It’s not only about the Big 5 when on safari – how adorable was this sighting of little impala heads barely sticking out above the long grass!?
This female elephant was moving through some thickets together with the rest of the herd, keeping a close eye on the youngsters who were keenly investigating their surroundings.
A small dispute between two zebra.
Three waterbuck, all lined up, almost in perfect height order.
There’s something peaceful about watching elephants.
As we came around a corner, we saw a mother giraffe and close to her stood her young calf.
Some stunning bird sightings – the big and small.
African Fish Eagle
A young cheetah stares into the distance, eyes locked on some impala.
There is not much that is more satisfying than when you follow the signs of the bush and they lead you to an awesome sighting! During safari we noticed some vultures perched in a tree; but what stopped us was the Bateleur Eagle which was also seen close by. On further investigation, we noticed a hyena passing by – something was definitely happening! We moved around and noticed a foul smell that led us straight to two lions on a buffalo kill – the N’waswishaka male was still feeding and the Southern Pride female resting not far off with a very full belly.
The same two lions were seen again a few days later, resting in an open area but as soon as the sun started to set, they started vocalising and making their presence known.
Towards the end of the week, we saw three N’waswishaka male lions together. They were lounging in an open area near a small dam. With the distant calls of other lions, they pricked up their ears and began their own chorus in response. The powerful noise can be heard for kilometres, but we were lucky enough to experience it first-hand.
Our last sighting of these males was the following day – they were feeding on a young kudu. Not far off in the distance, vultures were looming and making their way closer to see what remains they could scavenge.
The Styx Pride and Nkuhuma male lion were moving through the thickets when we spotted them, stopping in a perfect position for us to witness some interesting morning social interaction. Initially, the males were showing some interest in one of the females, who was taking no nonsense and gave the two young males something to think about. The boys then kept their distance for a while as the females proceeded to chase each other around playfully before settling for the morning. Almost as one, all their heads were raised from sleep as the distant call of lions reached their ears, but when the roaring stopped, they wasted no time in going back to sleep. It was incredible watching these lions interact in the winter colours of the bush.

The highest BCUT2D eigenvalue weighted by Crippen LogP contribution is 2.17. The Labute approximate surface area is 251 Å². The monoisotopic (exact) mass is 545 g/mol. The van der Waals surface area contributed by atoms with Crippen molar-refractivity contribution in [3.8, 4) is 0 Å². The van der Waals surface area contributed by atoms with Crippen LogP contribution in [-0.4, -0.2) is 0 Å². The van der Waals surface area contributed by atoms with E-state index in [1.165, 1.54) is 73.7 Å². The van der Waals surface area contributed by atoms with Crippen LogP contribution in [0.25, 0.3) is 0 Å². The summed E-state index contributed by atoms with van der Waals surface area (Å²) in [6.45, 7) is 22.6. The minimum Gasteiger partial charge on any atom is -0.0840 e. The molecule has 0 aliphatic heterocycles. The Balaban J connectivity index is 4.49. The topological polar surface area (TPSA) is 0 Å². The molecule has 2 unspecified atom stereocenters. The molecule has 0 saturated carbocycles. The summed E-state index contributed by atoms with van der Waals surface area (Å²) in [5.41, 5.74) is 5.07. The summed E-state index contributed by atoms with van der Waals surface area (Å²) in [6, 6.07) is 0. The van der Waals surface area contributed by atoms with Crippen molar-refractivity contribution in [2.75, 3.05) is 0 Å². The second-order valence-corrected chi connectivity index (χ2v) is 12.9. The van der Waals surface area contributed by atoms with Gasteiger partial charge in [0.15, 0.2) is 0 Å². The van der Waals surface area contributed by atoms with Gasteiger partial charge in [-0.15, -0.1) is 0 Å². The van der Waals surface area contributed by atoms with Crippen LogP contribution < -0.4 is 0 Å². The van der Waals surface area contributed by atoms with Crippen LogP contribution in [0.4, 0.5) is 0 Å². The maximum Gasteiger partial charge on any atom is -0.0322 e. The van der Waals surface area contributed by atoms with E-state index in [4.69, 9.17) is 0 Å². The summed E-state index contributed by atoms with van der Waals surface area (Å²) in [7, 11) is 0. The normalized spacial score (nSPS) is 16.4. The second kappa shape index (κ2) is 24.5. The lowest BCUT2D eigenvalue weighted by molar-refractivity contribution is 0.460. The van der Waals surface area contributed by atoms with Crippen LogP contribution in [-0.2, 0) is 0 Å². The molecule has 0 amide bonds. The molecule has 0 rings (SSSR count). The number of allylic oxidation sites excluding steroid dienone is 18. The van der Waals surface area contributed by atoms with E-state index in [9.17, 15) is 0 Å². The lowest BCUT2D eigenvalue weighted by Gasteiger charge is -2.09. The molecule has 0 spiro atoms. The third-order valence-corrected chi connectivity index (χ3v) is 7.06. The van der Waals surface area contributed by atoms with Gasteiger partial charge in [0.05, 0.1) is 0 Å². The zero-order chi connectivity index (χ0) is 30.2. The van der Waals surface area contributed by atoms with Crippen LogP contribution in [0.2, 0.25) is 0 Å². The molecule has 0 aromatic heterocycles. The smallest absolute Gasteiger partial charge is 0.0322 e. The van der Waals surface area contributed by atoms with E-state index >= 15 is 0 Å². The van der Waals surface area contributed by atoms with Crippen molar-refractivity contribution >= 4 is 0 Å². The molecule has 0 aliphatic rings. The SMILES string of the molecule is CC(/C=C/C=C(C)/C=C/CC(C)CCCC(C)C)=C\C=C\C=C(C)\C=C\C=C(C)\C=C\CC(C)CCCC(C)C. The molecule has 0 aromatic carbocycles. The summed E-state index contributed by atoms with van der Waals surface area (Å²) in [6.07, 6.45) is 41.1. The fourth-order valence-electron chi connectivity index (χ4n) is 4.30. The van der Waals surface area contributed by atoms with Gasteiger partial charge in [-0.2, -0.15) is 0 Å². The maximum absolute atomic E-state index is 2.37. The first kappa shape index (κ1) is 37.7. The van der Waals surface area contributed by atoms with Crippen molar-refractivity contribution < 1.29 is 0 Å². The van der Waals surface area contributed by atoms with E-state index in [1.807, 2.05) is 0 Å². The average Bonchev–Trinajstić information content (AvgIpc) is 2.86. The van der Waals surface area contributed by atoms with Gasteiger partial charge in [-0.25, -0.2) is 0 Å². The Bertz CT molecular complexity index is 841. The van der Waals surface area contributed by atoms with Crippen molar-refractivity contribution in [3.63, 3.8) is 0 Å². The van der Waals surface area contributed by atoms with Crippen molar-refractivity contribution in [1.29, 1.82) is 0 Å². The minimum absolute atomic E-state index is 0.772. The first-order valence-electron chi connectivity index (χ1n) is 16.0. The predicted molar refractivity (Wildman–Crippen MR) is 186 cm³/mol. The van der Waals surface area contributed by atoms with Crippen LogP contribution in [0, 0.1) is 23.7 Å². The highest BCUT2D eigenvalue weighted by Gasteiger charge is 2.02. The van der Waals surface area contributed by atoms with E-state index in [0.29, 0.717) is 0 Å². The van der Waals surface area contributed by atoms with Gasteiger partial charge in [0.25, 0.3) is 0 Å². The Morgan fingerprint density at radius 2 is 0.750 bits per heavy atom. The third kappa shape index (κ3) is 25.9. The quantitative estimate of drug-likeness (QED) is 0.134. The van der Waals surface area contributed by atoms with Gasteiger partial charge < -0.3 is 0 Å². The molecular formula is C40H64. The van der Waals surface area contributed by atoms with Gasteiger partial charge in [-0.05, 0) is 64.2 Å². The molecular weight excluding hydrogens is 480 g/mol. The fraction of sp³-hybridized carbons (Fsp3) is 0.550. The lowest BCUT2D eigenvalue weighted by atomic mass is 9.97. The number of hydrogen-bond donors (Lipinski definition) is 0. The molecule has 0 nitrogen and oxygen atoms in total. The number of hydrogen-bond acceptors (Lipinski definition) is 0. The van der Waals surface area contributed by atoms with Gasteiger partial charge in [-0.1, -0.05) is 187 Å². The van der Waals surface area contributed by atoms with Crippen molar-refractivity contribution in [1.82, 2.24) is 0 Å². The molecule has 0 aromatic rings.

The following morning, the same 6 lions were seen catching the morning sun. A hyena walked by, carrying a bone in its mouth which got the attention of the lions. They soon ran after the hyena forcing it to drop the bone and scurry off. They went to investigate and soon realised there was nothing too special about it.
Late one afternoon we found two young male cheetahs relaxing in the afternoon sun.
Two stunning cheetah started to get active as the golden hour set in. They made their way down a road when a steenbok ran out in front of them – they gave chase but were unable to catch the steenbok.
As the sun began to set, we heard baboons alarm calling in the distance, so we headed over to the area to find a whole troop of baboons storming out of the riverbed. We drove a little closer and found Maxabeni watching them as they ran off.
We had a brief sighting of Ntsumi one morning as she crossed the road ahead of us, before disappearing into a thicket, showing us just how amazingly well these creatures can camouflage into the winter foliage.
A few days later, she was seen resting on a termite mound. It wasn’t long before she was on the move after possibly spotting something from her vantage point.
Msuthlu was on the move through a riverbed, scent marking as she went, before stopping for a bit to warm up in the early morning sun.
This male leopard was resting in the shade for most of the afternoon until it got cooler and he was on the move again, calling as he went.
Until next time…